Six Surprising Ways to Feel Better this Winter
Winter has always been a mixed bag for me.
I love the sense of possibility and fresh start that comes with the change in season. But I also feel a sense of loss related to the energy and ease of the warmer months.
I feel the effects of the dark, colder temperatures and pace of the season. Starting before the clocks even change, I long for the feeling of early June when the leaves are new and the sunshine is bright.
Transitions can be experienced more harshly if we’re not mindful of the impact of the environment, as well as attuned to the needs of our body-mind.
Seasonal transitions can be a powerful reminder to pause. A time for reflection to reconnect to what inspires us, and an opportunity to set new intentions.
Staying balanced, nourished and energized is important year-round, but can be more difficult during times of transition or under stress.
Here are 6 tips that can help bring greater ease to an otherwise unsettling time. Pick one or two that resonate most and practice them consistently.
- Start or keep up your exercise regimen. It’s easy to succumb to cooler weather and diminished light and forgo the activities you enjoyed during warmer months. Resist the urge to pull the covers over your head or plant yourself on the couch. Adding in more movement and activity will support your mood, energy balance and enhance circulation, preventing much of the stagnation that can occur when we hibernate.
- As in spring, winter is a great time to discover new nutrient-dense and seasonal foods that support your health. Many farmers markets are open year-round. Indoor markets are typically abundant in root vegetables for roasting or stews, numerous varieties of squash, apples, and even warming spices to enliven your holiday or tailgating dishes.
- Maintain a regular schedule. Despite the furry of the early part of the season. now is the time for a consistent eating and sleep/wake pattern. This can help you reconnect to what you need most to feel and perform your best. Just as the environment changes, your system has a particular cycle that shifts with the seasons. If your routines have been disrupted, consistency can help you feel more balanced.
- Try a new daily skin-care ritual. Consider dry-brushing your skin or a grounding self-massage after showering using an organic oil. Or simply pick up a thicker version of your favorite cream or lotion to prevent skin from drying out. Consider a new hair mask, face mask, cuticle oil, or foot scrub. Taking care of your skin is not just about appearance; it is an opportunity to nourish your entire system.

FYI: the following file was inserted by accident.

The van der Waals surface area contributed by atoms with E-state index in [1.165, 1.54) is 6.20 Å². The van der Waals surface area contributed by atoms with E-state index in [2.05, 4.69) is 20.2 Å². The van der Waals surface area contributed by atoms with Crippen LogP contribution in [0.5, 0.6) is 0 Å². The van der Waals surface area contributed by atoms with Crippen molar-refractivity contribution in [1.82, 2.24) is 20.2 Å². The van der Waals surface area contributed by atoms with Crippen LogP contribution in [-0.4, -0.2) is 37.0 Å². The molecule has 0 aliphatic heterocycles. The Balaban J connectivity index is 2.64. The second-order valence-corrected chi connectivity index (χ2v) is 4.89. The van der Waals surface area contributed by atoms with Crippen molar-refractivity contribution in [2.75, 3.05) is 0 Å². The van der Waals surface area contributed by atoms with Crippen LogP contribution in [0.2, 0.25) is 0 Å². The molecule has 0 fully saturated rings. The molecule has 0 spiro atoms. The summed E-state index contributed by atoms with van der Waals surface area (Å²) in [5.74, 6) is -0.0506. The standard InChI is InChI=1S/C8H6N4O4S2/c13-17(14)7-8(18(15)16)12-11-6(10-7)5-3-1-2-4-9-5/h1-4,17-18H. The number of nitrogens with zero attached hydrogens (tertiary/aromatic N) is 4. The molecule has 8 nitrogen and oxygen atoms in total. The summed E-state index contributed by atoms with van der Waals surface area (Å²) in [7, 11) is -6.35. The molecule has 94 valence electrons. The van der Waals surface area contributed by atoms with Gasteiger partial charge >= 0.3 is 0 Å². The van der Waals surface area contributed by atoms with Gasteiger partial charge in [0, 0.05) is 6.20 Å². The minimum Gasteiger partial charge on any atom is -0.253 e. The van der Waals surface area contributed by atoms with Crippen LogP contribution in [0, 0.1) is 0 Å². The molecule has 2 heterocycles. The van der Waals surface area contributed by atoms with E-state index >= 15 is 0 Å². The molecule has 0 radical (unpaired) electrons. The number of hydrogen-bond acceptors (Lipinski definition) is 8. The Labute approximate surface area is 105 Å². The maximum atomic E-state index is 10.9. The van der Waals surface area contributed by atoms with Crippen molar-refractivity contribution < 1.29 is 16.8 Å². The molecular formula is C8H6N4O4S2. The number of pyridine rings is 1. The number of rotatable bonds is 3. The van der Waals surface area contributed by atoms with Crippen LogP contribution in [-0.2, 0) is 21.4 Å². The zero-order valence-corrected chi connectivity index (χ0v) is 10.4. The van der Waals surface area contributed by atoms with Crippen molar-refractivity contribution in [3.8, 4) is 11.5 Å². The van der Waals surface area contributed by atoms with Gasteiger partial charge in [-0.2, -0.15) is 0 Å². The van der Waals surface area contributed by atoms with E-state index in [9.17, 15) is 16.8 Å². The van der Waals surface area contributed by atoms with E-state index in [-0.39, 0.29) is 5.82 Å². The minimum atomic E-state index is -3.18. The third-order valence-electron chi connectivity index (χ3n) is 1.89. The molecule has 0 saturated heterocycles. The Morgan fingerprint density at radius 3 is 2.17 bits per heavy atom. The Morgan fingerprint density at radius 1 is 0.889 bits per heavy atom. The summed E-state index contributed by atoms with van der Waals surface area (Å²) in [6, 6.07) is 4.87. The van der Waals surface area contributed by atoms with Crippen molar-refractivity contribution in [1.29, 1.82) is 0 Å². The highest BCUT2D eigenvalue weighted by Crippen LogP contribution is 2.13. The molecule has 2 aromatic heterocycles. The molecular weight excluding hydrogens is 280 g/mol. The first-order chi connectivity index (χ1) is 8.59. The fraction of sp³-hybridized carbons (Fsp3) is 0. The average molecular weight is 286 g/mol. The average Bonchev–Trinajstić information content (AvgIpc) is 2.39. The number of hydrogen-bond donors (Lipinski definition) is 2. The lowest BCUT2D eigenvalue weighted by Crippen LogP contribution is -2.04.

- Engage in practices to manage stress and enhance relaxation. This time of year, it’s easy to become caught up in holiday expectations. Pausing in stillness, whether for 3 breaths, or 30 minutes is a simple way to slow down and calm your body and mind. Your breath is free and always available to you. You don’t even need to fish it out of your bag, plug it in, or wait for it to boot.
- Did you know it’s just as important to be hydrated in the winter as it is in the summer? Your entire body is dependent on proper hydration to function optimally. Hydration is needed for proper digestion, detoxification, waste elimination, metabolic processes, and circulation of fluids. Energy balance, focus, mood regulation, and hormone health are even impacted. If you struggle to drink enough water, try these tips: add frozen berries, citrus slices, herbs, or cucumber. Fill a bottle to keep in your bathroom to consume right after you brush your teeth. Keep a bottle on your desk, or in your work bag if you’re on the go.
This winter, honor what you treasured about the warmer months, and visualize what you are most looking forward to. Then get centered on the here-and-now and making the most of each and every day.
If seasonal changes or the vibe of the holidays has you down and depleted, you don’t have to just ride it out. Reach out for compassionate, innovative and sustainable tips and strategies to thrive at every time of year.
Disclaimer: This post is for informational purposes only. It does not constitute medical advice, or replace treatment or intervention by a qualified medical or mental health professional.